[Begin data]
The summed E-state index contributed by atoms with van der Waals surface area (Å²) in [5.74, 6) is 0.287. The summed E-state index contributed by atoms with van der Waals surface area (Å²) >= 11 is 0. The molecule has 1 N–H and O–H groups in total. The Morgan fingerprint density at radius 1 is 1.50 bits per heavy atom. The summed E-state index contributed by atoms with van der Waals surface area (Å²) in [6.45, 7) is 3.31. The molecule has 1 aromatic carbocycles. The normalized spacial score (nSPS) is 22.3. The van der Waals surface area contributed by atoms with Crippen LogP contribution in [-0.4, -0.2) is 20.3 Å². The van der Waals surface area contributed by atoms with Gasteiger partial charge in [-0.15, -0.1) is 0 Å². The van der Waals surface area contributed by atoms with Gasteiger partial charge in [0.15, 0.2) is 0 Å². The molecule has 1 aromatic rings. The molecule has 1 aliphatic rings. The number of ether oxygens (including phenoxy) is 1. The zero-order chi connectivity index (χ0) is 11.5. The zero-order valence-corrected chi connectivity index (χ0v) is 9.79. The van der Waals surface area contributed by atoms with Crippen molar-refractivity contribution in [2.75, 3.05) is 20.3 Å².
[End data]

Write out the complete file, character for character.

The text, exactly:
The summed E-state index contributed by atoms with van der Waals surface area (Å²) in [5.74, 6) is 0.287. The summed E-state index contributed by atoms with van der Waals surface area (Å²) >= 11 is 0. The molecule has 1 N–H and O–H groups in total. The Morgan fingerprint density at radius 1 is 1.50 bits per heavy atom. The summed E-state index contributed by atoms with van der Waals surface area (Å²) in [6.45, 7) is 3.31. The molecule has 1 aromatic carbocycles. The normalized spacial score (nSPS) is 22.3. The van der Waals surface area contributed by atoms with Crippen LogP contribution in [-0.4, -0.2) is 20.3 Å². The van der Waals surface area contributed by atoms with Gasteiger partial charge in [-0.15, -0.1) is 0 Å². The van der Waals surface area contributed by atoms with Gasteiger partial charge in [0.15, 0.2) is 0 Å². The molecule has 1 aromatic rings. The molecule has 1 aliphatic rings. The number of ether oxygens (including phenoxy) is 1. The zero-order chi connectivity index (χ0) is 11.5. The zero-order valence-corrected chi connectivity index (χ0v) is 9.79. The van der Waals surface area contributed by atoms with Crippen molar-refractivity contribution in [2.75, 3.05) is 20.3 Å².